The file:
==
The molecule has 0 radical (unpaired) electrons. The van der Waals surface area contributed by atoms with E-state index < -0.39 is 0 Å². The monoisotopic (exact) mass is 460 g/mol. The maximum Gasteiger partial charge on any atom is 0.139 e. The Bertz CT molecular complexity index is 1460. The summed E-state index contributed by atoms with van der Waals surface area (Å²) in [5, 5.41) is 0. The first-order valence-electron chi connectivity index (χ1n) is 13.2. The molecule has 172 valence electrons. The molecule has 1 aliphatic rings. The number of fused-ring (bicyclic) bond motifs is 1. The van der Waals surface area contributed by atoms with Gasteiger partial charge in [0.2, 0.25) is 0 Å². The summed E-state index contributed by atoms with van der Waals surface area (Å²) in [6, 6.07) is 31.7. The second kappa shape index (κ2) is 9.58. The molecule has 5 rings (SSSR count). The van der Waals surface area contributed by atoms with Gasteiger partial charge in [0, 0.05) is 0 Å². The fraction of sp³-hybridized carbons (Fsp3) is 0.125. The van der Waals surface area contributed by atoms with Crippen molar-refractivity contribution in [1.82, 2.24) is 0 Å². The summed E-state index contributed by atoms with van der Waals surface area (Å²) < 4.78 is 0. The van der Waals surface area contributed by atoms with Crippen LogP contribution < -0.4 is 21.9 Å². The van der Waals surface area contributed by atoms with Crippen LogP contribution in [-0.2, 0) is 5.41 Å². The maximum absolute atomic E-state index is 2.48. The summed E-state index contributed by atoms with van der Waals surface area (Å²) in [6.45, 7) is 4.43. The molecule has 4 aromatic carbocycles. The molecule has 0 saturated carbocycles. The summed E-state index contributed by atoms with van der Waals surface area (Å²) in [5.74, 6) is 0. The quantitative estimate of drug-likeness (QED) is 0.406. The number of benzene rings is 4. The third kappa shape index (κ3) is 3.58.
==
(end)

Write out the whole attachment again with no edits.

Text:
The molecule has 0 radical (unpaired) electrons. The van der Waals surface area contributed by atoms with E-state index < -0.39 is 0 Å². The monoisotopic (exact) mass is 460 g/mol. The maximum Gasteiger partial charge on any atom is 0.139 e. The Bertz CT molecular complexity index is 1460. The summed E-state index contributed by atoms with van der Waals surface area (Å²) in [5, 5.41) is 0. The first-order valence-electron chi connectivity index (χ1n) is 13.2. The molecule has 172 valence electrons. The molecule has 1 aliphatic rings. The number of fused-ring (bicyclic) bond motifs is 1. The van der Waals surface area contributed by atoms with Gasteiger partial charge in [0.2, 0.25) is 0 Å². The summed E-state index contributed by atoms with van der Waals surface area (Å²) in [6, 6.07) is 31.7. The second kappa shape index (κ2) is 9.58. The molecule has 5 rings (SSSR count). The van der Waals surface area contributed by atoms with Gasteiger partial charge in [0, 0.05) is 0 Å². The fraction of sp³-hybridized carbons (Fsp3) is 0.125. The van der Waals surface area contributed by atoms with Crippen molar-refractivity contribution in [1.82, 2.24) is 0 Å². The summed E-state index contributed by atoms with van der Waals surface area (Å²) < 4.78 is 0. The van der Waals surface area contributed by atoms with Crippen LogP contribution < -0.4 is 21.9 Å². The van der Waals surface area contributed by atoms with Crippen LogP contribution in [-0.2, 0) is 5.41 Å². The maximum absolute atomic E-state index is 2.48. The summed E-state index contributed by atoms with van der Waals surface area (Å²) in [6.45, 7) is 4.43. The molecule has 4 aromatic carbocycles. The molecule has 0 saturated carbocycles. The summed E-state index contributed by atoms with van der Waals surface area (Å²) in [5.74, 6) is 0. The quantitative estimate of drug-likeness (QED) is 0.406. The number of benzene rings is 4. The third kappa shape index (κ3) is 3.58.